Virtual Machines – VMWare, Parallels, etc. Today’s OS emulation tools have truly picked up on instances where access to another OS is a must. For Both OS X and Linux users, being able to emulate a Windows desktop from within the host OS environment is of huge benefit to the end user.

Speaking for myself, having access to the Windows desktop without needing to create a separate partition for it in a literal sense on my existing hard drive means I’m not jeopardizing an existing boot record should something go wrong during my partitioning or installation of the second OS.

How is it disruptive? Having the ability to run an operating system from within another one is quite powerful. When executed right, it allows the end user to break free of any platform restriction issues they may have faced previously.

Unlike WINE listed above, using a guest OS means there are almost no restrictions set forth due to compatibility with the software being used. While some applications, such as those requiring DirectX, might not work well in a emulation environment, generally speaking this is not the case when using software run with a virtual machine.

Fluendo restricted codecs – Up until recently, most users were really left to their own devices when it came to finding and installing what is referred to as “restricted codecs” on the desktop Linux platform. Here in the U.S., certain codecs, such as various Windows Media codecs, MP3, and other formats created a lot of problems from a distribution angle, since it’s widely perceived that a fee must be paid ahead of time.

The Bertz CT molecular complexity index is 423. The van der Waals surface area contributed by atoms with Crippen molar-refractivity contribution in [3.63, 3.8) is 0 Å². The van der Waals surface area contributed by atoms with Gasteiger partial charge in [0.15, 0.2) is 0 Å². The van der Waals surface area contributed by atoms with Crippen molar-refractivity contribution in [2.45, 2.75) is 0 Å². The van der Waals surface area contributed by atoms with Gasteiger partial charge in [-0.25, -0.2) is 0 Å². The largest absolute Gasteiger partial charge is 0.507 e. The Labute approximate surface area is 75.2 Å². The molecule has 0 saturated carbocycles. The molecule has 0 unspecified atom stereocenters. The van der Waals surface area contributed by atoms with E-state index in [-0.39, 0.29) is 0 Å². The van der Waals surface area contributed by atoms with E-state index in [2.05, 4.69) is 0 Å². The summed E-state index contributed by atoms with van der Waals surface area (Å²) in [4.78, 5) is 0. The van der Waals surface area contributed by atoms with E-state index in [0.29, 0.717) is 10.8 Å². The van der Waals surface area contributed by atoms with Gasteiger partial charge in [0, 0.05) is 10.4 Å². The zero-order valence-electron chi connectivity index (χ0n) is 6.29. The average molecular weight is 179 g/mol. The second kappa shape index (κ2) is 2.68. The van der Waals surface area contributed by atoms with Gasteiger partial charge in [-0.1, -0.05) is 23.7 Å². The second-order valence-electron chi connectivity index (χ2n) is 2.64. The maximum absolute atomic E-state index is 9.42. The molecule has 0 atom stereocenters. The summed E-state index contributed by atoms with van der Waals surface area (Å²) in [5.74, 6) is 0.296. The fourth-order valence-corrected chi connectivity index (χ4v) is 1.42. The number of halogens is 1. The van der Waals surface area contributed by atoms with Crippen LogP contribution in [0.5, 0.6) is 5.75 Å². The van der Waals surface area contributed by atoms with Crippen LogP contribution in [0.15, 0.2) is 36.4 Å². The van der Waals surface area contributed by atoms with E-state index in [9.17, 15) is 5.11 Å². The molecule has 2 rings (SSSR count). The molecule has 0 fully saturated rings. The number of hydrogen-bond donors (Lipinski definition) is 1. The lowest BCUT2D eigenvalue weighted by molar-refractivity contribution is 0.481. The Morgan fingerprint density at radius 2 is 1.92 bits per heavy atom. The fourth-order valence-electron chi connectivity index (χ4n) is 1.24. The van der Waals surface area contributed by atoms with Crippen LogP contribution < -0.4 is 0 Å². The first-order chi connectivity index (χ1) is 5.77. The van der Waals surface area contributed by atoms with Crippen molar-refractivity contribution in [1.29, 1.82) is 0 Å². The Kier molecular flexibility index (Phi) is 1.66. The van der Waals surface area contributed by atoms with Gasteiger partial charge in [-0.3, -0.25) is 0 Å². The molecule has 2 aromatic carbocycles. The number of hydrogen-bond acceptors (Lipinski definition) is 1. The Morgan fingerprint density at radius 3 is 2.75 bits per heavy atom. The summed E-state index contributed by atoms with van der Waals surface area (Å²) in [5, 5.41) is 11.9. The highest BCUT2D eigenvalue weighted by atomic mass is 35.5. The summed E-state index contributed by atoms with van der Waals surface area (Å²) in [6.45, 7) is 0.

Thanks to Fluendo’s Web store, desktop Linux users have a choice if using restricted codecs is something they wish to pay for.

How is this disruptive? By providing users a choice of purchasing a license to use these restricted codecs in a way that’s safe for U.S. distribution, everyone wins. The disruption begins when users find they have a means of using restricted codecs that are Linux-compatible and don’t present any licensing/legal concerns.